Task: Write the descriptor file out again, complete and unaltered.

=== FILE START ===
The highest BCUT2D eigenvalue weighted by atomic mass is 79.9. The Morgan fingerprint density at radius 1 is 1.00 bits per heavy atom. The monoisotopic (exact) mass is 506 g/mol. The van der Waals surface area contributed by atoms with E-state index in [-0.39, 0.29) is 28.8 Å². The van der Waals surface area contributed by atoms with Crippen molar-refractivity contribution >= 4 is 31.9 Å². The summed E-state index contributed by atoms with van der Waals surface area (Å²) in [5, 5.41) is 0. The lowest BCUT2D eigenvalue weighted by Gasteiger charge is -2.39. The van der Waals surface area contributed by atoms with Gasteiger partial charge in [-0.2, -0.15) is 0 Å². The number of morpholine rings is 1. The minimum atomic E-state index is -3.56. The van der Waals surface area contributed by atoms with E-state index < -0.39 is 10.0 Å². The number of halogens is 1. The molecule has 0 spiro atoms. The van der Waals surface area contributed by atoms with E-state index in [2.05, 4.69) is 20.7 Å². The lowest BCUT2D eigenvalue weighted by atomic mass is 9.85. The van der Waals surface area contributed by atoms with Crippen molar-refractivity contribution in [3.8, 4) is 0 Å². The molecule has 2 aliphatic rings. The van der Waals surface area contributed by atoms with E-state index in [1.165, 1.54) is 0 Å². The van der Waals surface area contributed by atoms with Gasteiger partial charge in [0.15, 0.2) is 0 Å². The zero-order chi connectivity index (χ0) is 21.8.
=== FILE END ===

The highest BCUT2D eigenvalue weighted by atomic mass is 79.9. The Morgan fingerprint density at radius 1 is 1.00 bits per heavy atom. The monoisotopic (exact) mass is 506 g/mol. The van der Waals surface area contributed by atoms with E-state index in [-0.39, 0.29) is 28.8 Å². The van der Waals surface area contributed by atoms with Crippen molar-refractivity contribution >= 4 is 31.9 Å². The summed E-state index contributed by atoms with van der Waals surface area (Å²) in [5, 5.41) is 0. The lowest BCUT2D eigenvalue weighted by Gasteiger charge is -2.39. The van der Waals surface area contributed by atoms with Gasteiger partial charge in [-0.2, -0.15) is 0 Å². The number of morpholine rings is 1. The minimum atomic E-state index is -3.56. The van der Waals surface area contributed by atoms with E-state index < -0.39 is 10.0 Å². The number of halogens is 1. The molecule has 0 spiro atoms. The van der Waals surface area contributed by atoms with E-state index in [2.05, 4.69) is 20.7 Å². The lowest BCUT2D eigenvalue weighted by atomic mass is 9.85. The van der Waals surface area contributed by atoms with Crippen molar-refractivity contribution in [3.8, 4) is 0 Å². The molecule has 2 aliphatic rings. The van der Waals surface area contributed by atoms with E-state index in [1.165, 1.54) is 0 Å². The van der Waals surface area contributed by atoms with Gasteiger partial charge in [0.15, 0.2) is 0 Å². The zero-order chi connectivity index (χ0) is 21.8.